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Sustainability reporting and reputation risk management: an Australian case study

Sustainability reporting and reputation risk management: an Australian case study Purpose – The purpose of this paper is to explore the ways in which a leading Australian public company uses sustainability reporting to respond to reputation risk arising from proposed regulation. Design/methodology/approach – The paper uses a case study approach and both qualitative and quantitative methods of content analysis. The qualitative component is based on a framework of reputation conceptualisations and image restoration strategies adopted from existing literature. Findings – The key findings of this paper are that the concept of reputation risk management (RRM) could assist in understanding what motivates sustainability reporting, and how proposed regulation could lead to a decrease in the quantity but increase in the quality of sustainability reporting. In addition, “honesty” is revealed as a potential RRM strategy. Originality/value – The paper extends existing research on the RRM thesis by studying an Australian case of a reputation‐damaging event over a number of reporting years, examining a range of sustainability reporting media, and adding a quantitative aspect to an otherwise qualitative research framework. http://www.deepdyve.com/assets/images/DeepDyve-Logo-lg.png International Journal of Accounting and Information Management Emerald Publishing

Sustainability reporting and reputation risk management: an Australian case study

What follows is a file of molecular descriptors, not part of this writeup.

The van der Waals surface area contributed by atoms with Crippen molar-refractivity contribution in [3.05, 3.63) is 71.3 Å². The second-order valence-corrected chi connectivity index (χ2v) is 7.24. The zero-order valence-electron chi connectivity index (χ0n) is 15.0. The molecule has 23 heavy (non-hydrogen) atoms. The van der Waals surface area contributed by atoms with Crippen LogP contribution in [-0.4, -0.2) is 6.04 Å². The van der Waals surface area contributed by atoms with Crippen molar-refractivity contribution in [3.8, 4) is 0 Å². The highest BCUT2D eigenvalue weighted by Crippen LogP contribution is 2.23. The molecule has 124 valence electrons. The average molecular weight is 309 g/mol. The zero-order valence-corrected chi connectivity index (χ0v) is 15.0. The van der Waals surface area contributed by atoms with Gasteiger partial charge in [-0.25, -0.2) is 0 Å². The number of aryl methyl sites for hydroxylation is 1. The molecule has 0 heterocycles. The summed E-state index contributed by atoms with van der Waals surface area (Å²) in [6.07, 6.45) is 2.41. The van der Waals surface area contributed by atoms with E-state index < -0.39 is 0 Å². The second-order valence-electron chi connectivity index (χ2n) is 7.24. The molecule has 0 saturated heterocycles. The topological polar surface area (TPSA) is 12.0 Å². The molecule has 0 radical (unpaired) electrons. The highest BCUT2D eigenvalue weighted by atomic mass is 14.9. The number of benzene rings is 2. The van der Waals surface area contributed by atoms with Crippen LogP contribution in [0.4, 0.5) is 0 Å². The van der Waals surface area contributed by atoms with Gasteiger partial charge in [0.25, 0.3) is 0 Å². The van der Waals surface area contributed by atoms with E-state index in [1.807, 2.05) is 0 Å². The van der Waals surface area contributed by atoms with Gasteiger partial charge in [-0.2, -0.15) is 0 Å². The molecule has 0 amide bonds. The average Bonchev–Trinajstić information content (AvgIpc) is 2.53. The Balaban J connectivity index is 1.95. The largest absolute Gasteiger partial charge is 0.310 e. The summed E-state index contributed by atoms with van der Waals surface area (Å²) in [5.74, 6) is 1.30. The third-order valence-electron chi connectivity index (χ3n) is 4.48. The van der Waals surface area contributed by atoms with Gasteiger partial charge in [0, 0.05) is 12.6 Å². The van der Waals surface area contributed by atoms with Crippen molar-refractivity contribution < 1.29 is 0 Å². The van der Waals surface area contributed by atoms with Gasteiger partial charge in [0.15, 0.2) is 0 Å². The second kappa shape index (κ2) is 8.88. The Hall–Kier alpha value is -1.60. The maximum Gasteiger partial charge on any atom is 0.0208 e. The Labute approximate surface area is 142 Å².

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Publisher
Emerald Publishing
Copyright
Copyright © 2011 Emerald Group Publishing Limited. All rights reserved.
ISSN
1834-7649
DOI
10.1108/18347641111169269
Publisher site
See Article on Publisher Site

Abstract

Purpose – The purpose of this paper is to explore the ways in which a leading Australian public company uses sustainability reporting to respond to reputation risk arising from proposed regulation. Design/methodology/approach – The paper uses a case study approach and both qualitative and quantitative methods of content analysis. The qualitative component is based on a framework of reputation conceptualisations and image restoration strategies adopted from existing literature. Findings – The key findings of this paper are that the concept of reputation risk management (RRM) could assist in understanding what motivates sustainability reporting, and how proposed regulation could lead to a decrease in the quantity but increase in the quality of sustainability reporting. In addition, “honesty” is revealed as a potential RRM strategy. Originality/value – The paper extends existing research on the RRM thesis by studying an Australian case of a reputation‐damaging event over a number of reporting years, examining a range of sustainability reporting media, and adding a quantitative aspect to an otherwise qualitative research framework.

Journal

International Journal of Accounting and Information ManagementEmerald Publishing

Published: Sep 20, 2011

Keywords: Australia; Public companies; Sustainability; Sustainability reporting; Reputation; Risk management; Corporate image

References